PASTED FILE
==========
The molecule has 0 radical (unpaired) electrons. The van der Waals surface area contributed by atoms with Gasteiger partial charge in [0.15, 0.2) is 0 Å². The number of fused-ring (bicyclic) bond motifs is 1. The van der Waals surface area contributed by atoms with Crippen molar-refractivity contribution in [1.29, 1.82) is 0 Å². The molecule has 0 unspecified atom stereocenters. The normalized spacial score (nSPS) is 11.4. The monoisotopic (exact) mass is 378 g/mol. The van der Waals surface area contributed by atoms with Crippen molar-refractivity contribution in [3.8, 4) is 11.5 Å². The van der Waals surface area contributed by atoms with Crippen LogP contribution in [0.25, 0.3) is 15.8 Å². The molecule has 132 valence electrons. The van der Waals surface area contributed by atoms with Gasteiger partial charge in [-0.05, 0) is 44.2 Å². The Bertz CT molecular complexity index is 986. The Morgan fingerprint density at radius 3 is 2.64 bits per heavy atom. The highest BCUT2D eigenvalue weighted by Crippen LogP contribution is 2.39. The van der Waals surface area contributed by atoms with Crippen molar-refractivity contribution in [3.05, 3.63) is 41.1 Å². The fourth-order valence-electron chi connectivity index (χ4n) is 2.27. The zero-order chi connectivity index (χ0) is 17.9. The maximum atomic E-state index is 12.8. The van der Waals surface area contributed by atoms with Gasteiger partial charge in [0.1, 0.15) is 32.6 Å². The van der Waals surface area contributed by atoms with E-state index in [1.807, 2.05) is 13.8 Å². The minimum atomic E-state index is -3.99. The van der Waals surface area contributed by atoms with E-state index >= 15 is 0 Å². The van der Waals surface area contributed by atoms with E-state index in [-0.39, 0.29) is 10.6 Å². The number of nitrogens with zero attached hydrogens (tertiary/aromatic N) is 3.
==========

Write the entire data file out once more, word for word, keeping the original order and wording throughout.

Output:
The molecule has 0 radical (unpaired) electrons. The van der Waals surface area contributed by atoms with Gasteiger partial charge in [0.15, 0.2) is 0 Å². The number of fused-ring (bicyclic) bond motifs is 1. The van der Waals surface area contributed by atoms with Crippen molar-refractivity contribution in [1.29, 1.82) is 0 Å². The molecule has 0 unspecified atom stereocenters. The normalized spacial score (nSPS) is 11.4. The monoisotopic (exact) mass is 378 g/mol. The van der Waals surface area contributed by atoms with Crippen molar-refractivity contribution in [3.8, 4) is 11.5 Å². The van der Waals surface area contributed by atoms with Crippen LogP contribution in [0.25, 0.3) is 15.8 Å². The molecule has 132 valence electrons. The van der Waals surface area contributed by atoms with Gasteiger partial charge in [-0.05, 0) is 44.2 Å². The Bertz CT molecular complexity index is 986. The Morgan fingerprint density at radius 3 is 2.64 bits per heavy atom. The highest BCUT2D eigenvalue weighted by Crippen LogP contribution is 2.39. The van der Waals surface area contributed by atoms with Crippen molar-refractivity contribution in [3.05, 3.63) is 41.1 Å². The fourth-order valence-electron chi connectivity index (χ4n) is 2.27. The zero-order chi connectivity index (χ0) is 17.9. The maximum atomic E-state index is 12.8. The van der Waals surface area contributed by atoms with Gasteiger partial charge in [0.1, 0.15) is 32.6 Å². The van der Waals surface area contributed by atoms with E-state index in [1.807, 2.05) is 13.8 Å². The minimum atomic E-state index is -3.99. The van der Waals surface area contributed by atoms with E-state index >= 15 is 0 Å². The van der Waals surface area contributed by atoms with E-state index in [-0.39, 0.29) is 10.6 Å². The number of nitrogens with zero attached hydrogens (tertiary/aromatic N) is 3.